Northern Ireland news

Former blanketman Richard O'Rawe says SDLP opposition to armed struggle was correct

Former IRA man Richard O'Rawe has written a novel about the Northern Bank robbery

A FORMER IRA prisoner who has agreed to be part of the SDLP's New Ireland Commission has said the party's historical opposition to violence has been vindicated by the north's continued place in the United Kingdom.

West Belfast-based author Richard O'Rawe said it was difficult to disagree with the SDLP's analysis retrospectively because "armed struggle didn't work".

The 67-year-old's 2005 book Blanketmen led to schism in the republican movement over its claim the IRA leadership overruled a deal to end the 1981 hunger strike that prisoners had agreed to because it was politically advantageous.

The book saw its author ostracised by mainstream republicans, including many of Mr O'Rawe's former friends and comrades.

Now a successful writer with a number of factual and fictional books under his belt, the self-styled "independent republican", who cut ties with Sinn Féin in 1985, has accepted an invitation to sit on the experts and reference panel of the SDLP's New Ireland Commission.

The former prisoner says he agreed to join the project because it was a "breath of fresh air" and represented a plurality of opinion.

"When I was first approached and heard the names of those involved, it was like woah, this is something very different that I haven’t seen before," he told The Irish News..

 

"I don't get involved in political parties and I'm very much my own man but this initiative appealed to me because there was no prearranged agenda and no predetermined outcome."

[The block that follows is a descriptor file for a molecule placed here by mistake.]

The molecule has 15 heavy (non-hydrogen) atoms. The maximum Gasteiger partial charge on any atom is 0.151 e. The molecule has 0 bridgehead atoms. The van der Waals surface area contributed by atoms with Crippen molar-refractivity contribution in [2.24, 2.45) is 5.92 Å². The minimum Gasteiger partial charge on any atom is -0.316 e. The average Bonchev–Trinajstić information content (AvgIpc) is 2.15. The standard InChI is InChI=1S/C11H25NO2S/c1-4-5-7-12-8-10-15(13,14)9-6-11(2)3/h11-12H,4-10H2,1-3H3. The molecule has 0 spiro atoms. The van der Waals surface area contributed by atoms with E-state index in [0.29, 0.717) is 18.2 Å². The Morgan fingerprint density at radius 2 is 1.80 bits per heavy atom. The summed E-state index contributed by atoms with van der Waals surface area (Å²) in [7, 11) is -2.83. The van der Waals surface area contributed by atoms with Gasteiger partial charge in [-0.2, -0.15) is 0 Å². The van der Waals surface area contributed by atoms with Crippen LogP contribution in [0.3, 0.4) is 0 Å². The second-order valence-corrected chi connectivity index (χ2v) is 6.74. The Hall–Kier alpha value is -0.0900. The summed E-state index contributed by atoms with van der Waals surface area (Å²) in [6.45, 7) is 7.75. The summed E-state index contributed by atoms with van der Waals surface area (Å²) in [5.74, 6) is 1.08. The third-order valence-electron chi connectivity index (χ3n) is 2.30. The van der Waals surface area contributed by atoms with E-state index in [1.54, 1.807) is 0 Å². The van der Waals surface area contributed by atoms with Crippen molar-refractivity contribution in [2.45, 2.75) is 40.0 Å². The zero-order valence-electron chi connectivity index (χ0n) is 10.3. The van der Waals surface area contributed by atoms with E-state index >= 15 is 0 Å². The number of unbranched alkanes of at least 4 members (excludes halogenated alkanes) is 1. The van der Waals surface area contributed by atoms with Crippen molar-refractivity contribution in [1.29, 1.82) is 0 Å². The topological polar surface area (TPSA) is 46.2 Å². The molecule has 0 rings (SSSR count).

Mr O'Rawe will join more than two dozen community activists, academics, business people and politicians in exploring the priorities for potential constitutional change.

He will bring "some left-leaning republican analysis" to the deliberations but insists there'll be "no dogma".

Mr O'Rawe believes the constitutional situation is "fluid" and that a border poll is likely over the next decade or so. He does not advocate a vote on unity in the short-term.

"I'm not sure nationalists could win a referendum now so we need to prepare and map out what sort of unitary state will emerge if support is there," he said.

 

"We need to know about the big issues - the economy, health, the environment. I agree with unionists when they say about the potential to lose the National Health Service in a united Ireland. I'd love to see NHS being part of 32-county Ireland but we need to answer questions about funding beforehand."

Asked if republicans would disapprove of his association with the SDLP, the author said he hoped any criticism would be constructive.

In relation to linking up with a party that was historically critical of the IRA, Mr O'Rawe said he believed the "SDLP were right and demonstrably so".

"I was a committed IRA volunteer. I did the guts of four years on the blanket in the H-Blocks - that’s a very committed republican - yet I’ve been convinced for quite a while that armed struggle is regressive," he said

"Armed struggle as a tactic didn't work. You look around, we’re still in the UK. It didn’t achieve its main aim, so it's difficult to disagree with what John Hume and Seamus Mallon were saying at the time."

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